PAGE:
When we last appeared before this committee in September, Australia was six months into a global pandemic and facing great uncertainty, both on the health front and economically. As I address you today, much uncertainty remains, yet we also see significant cause for optimism.
Foremost, Australia has continued to manage the risk of community infection effectively. Outbreaks have been contained.
In terms of the economic recovery, we are far more advanced than we had anticipated. The employment numbers have been very encouraging, with over 87,000 new jobs created in February alone, bringing the unemployment rate below six per cent.
Equally, indications of consumer confidence have lifted strongly, in some cases to more than decade highs. When combined with surplus household savings, estimated at more than $120 billion, this points to strong growth in retail spending over coming months.
Australia’s economic resilience speaks to the sensible policy-making of successive Australian governments, which have left our economy able to respond to shocks.
For customers of the Commonwealth Bank, of the 158,000 home loans where payments were put on hold, almost all have exited deferral. This is equally true of the approximately 83,000 business loans. This is a remarkable outcome and a strong testament to the hard work and commitment of our customers.
We are proud to have been able to support them through that challenging period, not just financially, but also by making information available about benefits and support, including sending Covid related support messages via our Commbank app.
We are conscious that some of our customers still face difficulties, and while they are a small proportion compared to where we were this time last year, each represents a family, an individual or a business. They include those touched by extreme weather in New South Wales, Queensland and Western Australia; those rebuilding from last year’s fires; and businesses more dependent on the flow of tourists or students from overseas, or on workers returning more regularly to our cities and towns.
We are focused on providing targeted assistance to customers, whether that be so they can stay in the family home, or because they are experiencing a form of vulnerability. We and the industry put substantial support in place throughout Covid. We remain focused on providing targeted assistance to customers who need it most.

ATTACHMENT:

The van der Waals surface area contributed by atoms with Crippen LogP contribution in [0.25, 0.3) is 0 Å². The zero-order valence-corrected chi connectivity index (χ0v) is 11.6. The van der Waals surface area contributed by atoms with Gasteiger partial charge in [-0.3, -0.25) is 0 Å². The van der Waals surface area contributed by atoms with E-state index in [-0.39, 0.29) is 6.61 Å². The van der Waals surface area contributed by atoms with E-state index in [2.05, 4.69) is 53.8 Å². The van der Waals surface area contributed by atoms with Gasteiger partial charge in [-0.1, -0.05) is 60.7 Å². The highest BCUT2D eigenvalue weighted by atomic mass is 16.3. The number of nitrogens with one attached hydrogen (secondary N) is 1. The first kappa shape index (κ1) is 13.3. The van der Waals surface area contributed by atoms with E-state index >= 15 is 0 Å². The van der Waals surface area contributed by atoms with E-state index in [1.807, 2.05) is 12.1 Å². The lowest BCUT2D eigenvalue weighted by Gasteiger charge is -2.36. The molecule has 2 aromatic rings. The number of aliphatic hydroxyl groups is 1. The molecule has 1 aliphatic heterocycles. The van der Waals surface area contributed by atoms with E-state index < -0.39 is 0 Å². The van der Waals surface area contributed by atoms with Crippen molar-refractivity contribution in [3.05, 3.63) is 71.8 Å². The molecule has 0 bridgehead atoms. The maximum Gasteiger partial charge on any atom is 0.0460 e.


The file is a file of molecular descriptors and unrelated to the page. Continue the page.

Turning to the outlook for the economy, understandably economic policy-makers will be very focused on the appetite for private investment, as the key engine of recovery. We have seen business owners thinking carefully about making additional investments and taking on more debt.
However, we have also seen great ingenuity, resilience and resolve among the businesses we serve. With Australia’s continued success in combatting the virus, we believe that the high levels of business confidence we have seen will translate into additional investment and jobs in the coming months.
Our Economics team are forecasting 45,000 additional jobs to have been created in the month of March, reducing the unemployment figure to 5.6 per cent. Based on the positive momentum we are seeing, our Economics team have also upgraded our forecasts for GDP and employment, and expect to see unemployment at 5.0 percent by the end of calendar 2021, and 4.7 per cent by the end of 2022.
Vital to this will be effective access to finance. We are proud to have been the leading partner in the Government’s Small and Medium Loan Guarantee Scheme, with Commonwealth Bank accounting for around half the loans that were extended.
This last year has seen us make fundamental improvements to underlying processes so that we can expedite the process for approving business loans. At the same time, we have grown our exposure to a range of industries, including health, agribusiness and transport.
Our intention is to continue to support our business customers, and so we are continuing to talk to businesses around the country about what we can continue improve further.
Equally of interest to this committee I know is the impact of a low interest rate environment.
While we continue to monitor housing demand closely—conscious, as we are, of any build-up of systemic risk — a number of factors distinguish this period from price increases we have seen in prior cycles.
Some of the largest price gains have been outside of the major cities, areas which had seen subdued price increases or even falls in the preceding years. Also, a much greater share of demand in this instance is coming from first home buyers and owner occupiers.
These factors are positive, not least because it means more Australians are buying their first home, but also because they point to greater stability in the market through the current cycle.
We also hear regularly from customers about the effect of the low interest environment on returns that are available to depositors.
The task of balancing the multiple factors that determine the economic trajectory of the nation is as challenging as ever; however, we see many encouraging signs. We are committed to continuing to play our part in realising Australia’s ongoing economic recovery.